Kaelen Wilson-Goldie

  • Left: Curator Simon Njami with artist Mona Hatoum. Right: Artist Imran Channa and curator Nadira Laggoune. (All photos: Kaelen Wilson-Goldie)
    diary December 09, 2011

    Return Favor

    THE ALGERIAN EMBASSY in Beirut is not a friendly place, but you’ll never hear me say the staff there are inefficient. After weeks of rejection and indifference, they finally agreed to give me a visa just twelve hours before the flight I’d booked to Algiers was scheduled to depart. Before I could fully process the fact that I’d actually scored the page I needed in my passport, I found myself sitting in the middle of a Zineb Sedira film—in the restaurant of the Hotel Safir, the grand, dilapidated setting for the artist’s mesmeric, split-screen video installation Saphir.

    That work is a slow-moving

  • Left: Architect Youssef Tohme and Ashkal Alwan director Christine Tohme. Right: Arab Image Foundation director Zeina Arida. (All photos: Kaelen Wilson-Goldie)
    diary November 30, 2011

    Home Improvement

    FOR MUCH OF THE PAST THREE DECADES, Beirut has seemed like a bonkers place to be for anyone without a compelling reason to call it home. Lebanon’s civil war may have ended twenty years ago, but life in the capital has since been routinely blindsided by assassinations, explosions, occupations, and more wars, to say nothing of the humdrum horror of dealing with corruption, chaos, the slowest Internet connection on earth, and three-hour power outages every single day. No surprise, then, that the city’s feisty young arts organizations, who basically willed Beirut’s contemporary art scene into being

  • Oded Hirsch, Tochka, 2010, still from a single-channel video, 14 minutes 20 seconds.
    picks November 07, 2011

    “The Workers”

    In Oded Hirsch’s fourteen-minute video Tochka, 2010, a dozen men build a rickety bridge across a shallow gorge in a lush green landscape. Dressed in blue workmen’s uniforms with white hats pulled low over their eyes and yellow buckets strung from their hips, the men toil with a ridiculous assortment of tools and materials––sticks, shovels, mud, rope, an enormous steel spool––to create a contraption that looks more like a medieval catapult than a practical overpass and which, in the end, nearly collapses when they cross. One of the more striking pieces in this ten-month-long exhibition on the

  • Left: Arsen Kalfayan and Yuli Karatsiki of the Kalfayan Galleries in Athens and Thessaloniki. Right: Thessaloniki Biennial co-curator Marina Fokidis. (All photos: Kaelen Wilson-Goldie)
    diary September 26, 2011

    Crisis Center

    “YOU GET A STRANGE IMPRESSION of a city when you arrive and everything is closed because it’s Sunday,” mused Sueyun Locks, art patron and owner of the Locks Gallery in Philadelphia. A parade of shuttered storefronts on the streets of Thessaloniki passed by the windows of a shuttle bus bringing Locks and a half dozen other people to the opening of the city’s third biennial on September 18. “Due to the crisis, everything will be closed on Monday as well. Just so you don’t have the wrong impression,” said Margarita Pournara, a tough-nosed critic from an Athens newspaper, an edge of steely humor in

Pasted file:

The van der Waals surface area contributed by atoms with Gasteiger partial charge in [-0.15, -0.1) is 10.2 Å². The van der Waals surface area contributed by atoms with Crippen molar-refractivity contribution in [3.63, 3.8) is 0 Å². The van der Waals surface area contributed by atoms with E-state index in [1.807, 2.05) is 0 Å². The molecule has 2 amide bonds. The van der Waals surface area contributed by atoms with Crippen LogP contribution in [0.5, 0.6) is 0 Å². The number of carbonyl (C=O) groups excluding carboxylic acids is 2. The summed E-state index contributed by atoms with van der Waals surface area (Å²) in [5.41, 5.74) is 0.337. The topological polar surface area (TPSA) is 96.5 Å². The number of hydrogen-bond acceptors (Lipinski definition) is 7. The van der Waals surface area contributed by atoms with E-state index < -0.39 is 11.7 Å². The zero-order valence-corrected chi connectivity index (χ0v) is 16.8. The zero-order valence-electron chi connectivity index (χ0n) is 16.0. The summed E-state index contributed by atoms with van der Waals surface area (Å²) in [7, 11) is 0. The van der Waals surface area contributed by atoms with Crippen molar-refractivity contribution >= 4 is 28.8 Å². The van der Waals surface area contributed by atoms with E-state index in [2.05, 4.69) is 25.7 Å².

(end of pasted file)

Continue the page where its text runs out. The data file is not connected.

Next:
• Left: Istanbul Biennial curators Adriano Pedrosa and Jens Hoffmann. (Photo: Muammer Yanmaz) Right: Witte de With director Defne Ayas and artist Elif Uras in the Galatasaray Hamman. (Except where noted, all photos: Kaelen Wilson-Goldie)
    diary September 22, 2011

    Torres Trap

    THE GREAT THING about the Istanbul Biennial is that it doesn’t knock the city’s nose out of joint. With a population of some fifteen million people, incredible urban density, hectic day-to-day rhythms, and some two thousand years of tough and messy history, Istanbul easily absorbed the four thousand–plus guests who dropped in for the opening of the exhibition’s twelfth edition last week. For four days straight, a mob of artists, dealers, collectors, and curators joined the general melee, dragging themselves up and down the city’s insanely steep hills, zipping across the Bosphorous, and mostly

  • Hüseyin Bahri Alptekin and Michael Morris, Heterotopia, 1992, mixed media, 98 1/2 x 65".

    Hüseyin Bahri Alptekin

    Among the works in Hüseyin Bahri Alptekin’s exhibition “I Am Not a Studio Artist” was a dazzling assemblage of objects including an old-fashioned typewriter, a plastic model of a taxicab, a hammer, a letter opener, rubber stamps, two clocks, four bars of soap, passports, license plates, ledgers, a bottle of rum filled with matchsticks, a bottle of vodka filled with shreds of newspaper, a currency exchange sign in four languages, a calendar, fishing tackle, four bottles of antiseptic, a rusted padlock, a tin of shoe polish, a copy of The Histories of Herodotus, a flyer for a boxing match, and